If he likes some of these traditions and laws, he will follow them. If they don’t make sense to him, he will reject them. This is not the case when one believes that everything originates from God and that there is a clear set of rules, with serious consequences for the non-observance of these laws. After all, what right do we have to argue with the Master of the Universe? The point that is missed when speaking of the divide between Orthodox and non-Orthodox is that the issue is one of theology and nothing else. Simply put, one group feels the religion is divine and therefore, bigger than we are, and that there is only room for maneuvering within those traditional guidelines. The other groups do not see the religion as absolute and coming from God, and believe they are entitled to make changes to their heart’s content. This is the reason why it’s so difficult for Orthodox rabbis to sit with non-Orthodox rabbis. It’s also difficult to carry on a debate when one side sees Sinai as the symbol of a God-given Judaism and the other does not. The common bond is that we are all Jews and we must stick together even when we don’t see eye to eye on theological issues.


A further fallacy that is probably magnified by intolerant Orthodox Jews is that followers of the other branches of Judaism are not authentic Jews. This is absolutely false. It does not matter what affiliation any given Jew has, or what type of synagogue he is a member of. Every Jew is holy in the eyes of God and the commandment to love every Jew applies to every Jew. However, if an organization, or a movement, or an individual expresses views that are contrary to the Torah given on Mount Sinai, these views must be challenged. Maimonides explains in his classic work, Mishna Torah, that certain scoffers, heretics and non-believers will not be able to repent so easily and their lack of faith can cause them to lose a share in the next world. Specifically, there is a group called “kofrim” or deniers, whose major sin is their inability to accept that the Torah is directly from God.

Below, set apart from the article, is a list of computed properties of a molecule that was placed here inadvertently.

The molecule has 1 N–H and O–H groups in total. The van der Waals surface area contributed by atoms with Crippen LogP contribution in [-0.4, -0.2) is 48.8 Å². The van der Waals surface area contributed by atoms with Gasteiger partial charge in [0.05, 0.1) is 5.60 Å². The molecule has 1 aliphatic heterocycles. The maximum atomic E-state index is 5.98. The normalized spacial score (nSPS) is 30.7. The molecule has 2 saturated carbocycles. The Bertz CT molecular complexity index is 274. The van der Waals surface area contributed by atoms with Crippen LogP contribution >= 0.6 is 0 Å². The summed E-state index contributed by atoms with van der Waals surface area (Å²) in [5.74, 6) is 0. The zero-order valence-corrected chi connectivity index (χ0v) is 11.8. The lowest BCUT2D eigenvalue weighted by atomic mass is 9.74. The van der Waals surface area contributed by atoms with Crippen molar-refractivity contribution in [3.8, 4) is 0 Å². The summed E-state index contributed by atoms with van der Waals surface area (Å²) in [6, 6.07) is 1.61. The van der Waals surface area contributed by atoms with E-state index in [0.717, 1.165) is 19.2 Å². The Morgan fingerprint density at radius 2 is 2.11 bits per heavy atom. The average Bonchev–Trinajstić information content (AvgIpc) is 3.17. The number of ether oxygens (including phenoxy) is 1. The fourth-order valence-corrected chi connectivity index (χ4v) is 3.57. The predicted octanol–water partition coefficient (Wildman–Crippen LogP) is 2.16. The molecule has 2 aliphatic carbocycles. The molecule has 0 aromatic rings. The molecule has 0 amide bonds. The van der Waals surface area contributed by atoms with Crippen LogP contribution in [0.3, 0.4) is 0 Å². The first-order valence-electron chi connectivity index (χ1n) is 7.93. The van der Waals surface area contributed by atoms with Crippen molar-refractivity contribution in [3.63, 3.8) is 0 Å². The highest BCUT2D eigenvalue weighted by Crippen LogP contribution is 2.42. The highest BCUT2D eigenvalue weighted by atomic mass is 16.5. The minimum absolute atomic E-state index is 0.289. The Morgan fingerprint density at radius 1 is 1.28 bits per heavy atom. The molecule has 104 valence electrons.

Twentieth century scholars such as Rabbi Yeshaya Karelitz, also known as the Chazon Ish, and Rabbi Zvi Yehuda Kook both were quoted as saying that there are no longer heretics in our generation. Most of the blasphemous comments are made more out of ignorance than with malice. This should further bridge the divide so that we learn to be more accepting of every Jew. This acceptance is still limited to where Torah from Sinai’s authenticity is scrutinized. Nevertheless, it will help a great deal if these points are clarified. On a personal level, we have to learn how to get along. We must learn not to take one’s theological beliefs personally.


Judaism has managed to survive primarily because of the faith and determination of Jews in every generation, in the most trying circumstances, not to waver from that which began on Mount Sinai. We continue to hold fast to this commitment. We cannot be expected to waver in this commitment. What has not been done sufficiently is to attempt to express views in a more patient, understanding manner. Communication is the first step toward bridging gaps. It may not solve all of our problems, but it is a step in the right direction. Without communication, each side sees the other as much more stubborn and unyielding than it is. After all, the conversion candidate from El Salvador was told he had a pretty good conversion and was not insulted for his attempt. What was missing is that it’s all about Sinai!

A Salute To The Convert